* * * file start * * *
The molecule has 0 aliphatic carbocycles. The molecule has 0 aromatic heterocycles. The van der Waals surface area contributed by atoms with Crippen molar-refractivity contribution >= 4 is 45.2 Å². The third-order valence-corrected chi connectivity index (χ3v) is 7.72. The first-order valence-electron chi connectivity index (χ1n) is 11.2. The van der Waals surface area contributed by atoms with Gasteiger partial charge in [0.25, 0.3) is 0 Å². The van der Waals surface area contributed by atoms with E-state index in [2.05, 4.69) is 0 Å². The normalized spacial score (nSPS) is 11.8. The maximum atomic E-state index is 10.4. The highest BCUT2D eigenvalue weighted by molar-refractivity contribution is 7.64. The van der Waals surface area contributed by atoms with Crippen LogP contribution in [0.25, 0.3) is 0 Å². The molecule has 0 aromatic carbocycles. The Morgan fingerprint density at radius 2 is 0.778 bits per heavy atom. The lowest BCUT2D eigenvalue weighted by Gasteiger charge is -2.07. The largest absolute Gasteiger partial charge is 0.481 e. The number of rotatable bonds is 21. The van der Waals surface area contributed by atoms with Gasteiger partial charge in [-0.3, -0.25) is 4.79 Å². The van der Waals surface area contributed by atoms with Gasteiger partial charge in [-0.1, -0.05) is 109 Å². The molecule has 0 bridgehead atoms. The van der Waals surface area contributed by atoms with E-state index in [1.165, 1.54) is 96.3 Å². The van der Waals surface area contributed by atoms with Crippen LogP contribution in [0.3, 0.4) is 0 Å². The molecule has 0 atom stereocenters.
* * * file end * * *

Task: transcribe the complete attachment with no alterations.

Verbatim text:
The molecule has 0 aliphatic carbocycles. The molecule has 0 aromatic heterocycles. The van der Waals surface area contributed by atoms with Crippen molar-refractivity contribution >= 4 is 45.2 Å². The third-order valence-corrected chi connectivity index (χ3v) is 7.72. The first-order valence-electron chi connectivity index (χ1n) is 11.2. The van der Waals surface area contributed by atoms with Gasteiger partial charge in [0.25, 0.3) is 0 Å². The van der Waals surface area contributed by atoms with E-state index in [2.05, 4.69) is 0 Å². The normalized spacial score (nSPS) is 11.8. The maximum atomic E-state index is 10.4. The highest BCUT2D eigenvalue weighted by molar-refractivity contribution is 7.64. The van der Waals surface area contributed by atoms with Crippen LogP contribution in [0.25, 0.3) is 0 Å². The molecule has 0 aromatic carbocycles. The Morgan fingerprint density at radius 2 is 0.778 bits per heavy atom. The lowest BCUT2D eigenvalue weighted by Gasteiger charge is -2.07. The largest absolute Gasteiger partial charge is 0.481 e. The number of rotatable bonds is 21. The van der Waals surface area contributed by atoms with Gasteiger partial charge in [-0.3, -0.25) is 4.79 Å². The van der Waals surface area contributed by atoms with Gasteiger partial charge in [-0.1, -0.05) is 109 Å². The molecule has 0 bridgehead atoms. The van der Waals surface area contributed by atoms with E-state index in [1.165, 1.54) is 96.3 Å². The van der Waals surface area contributed by atoms with Crippen LogP contribution in [0.3, 0.4) is 0 Å². The molecule has 0 atom stereocenters.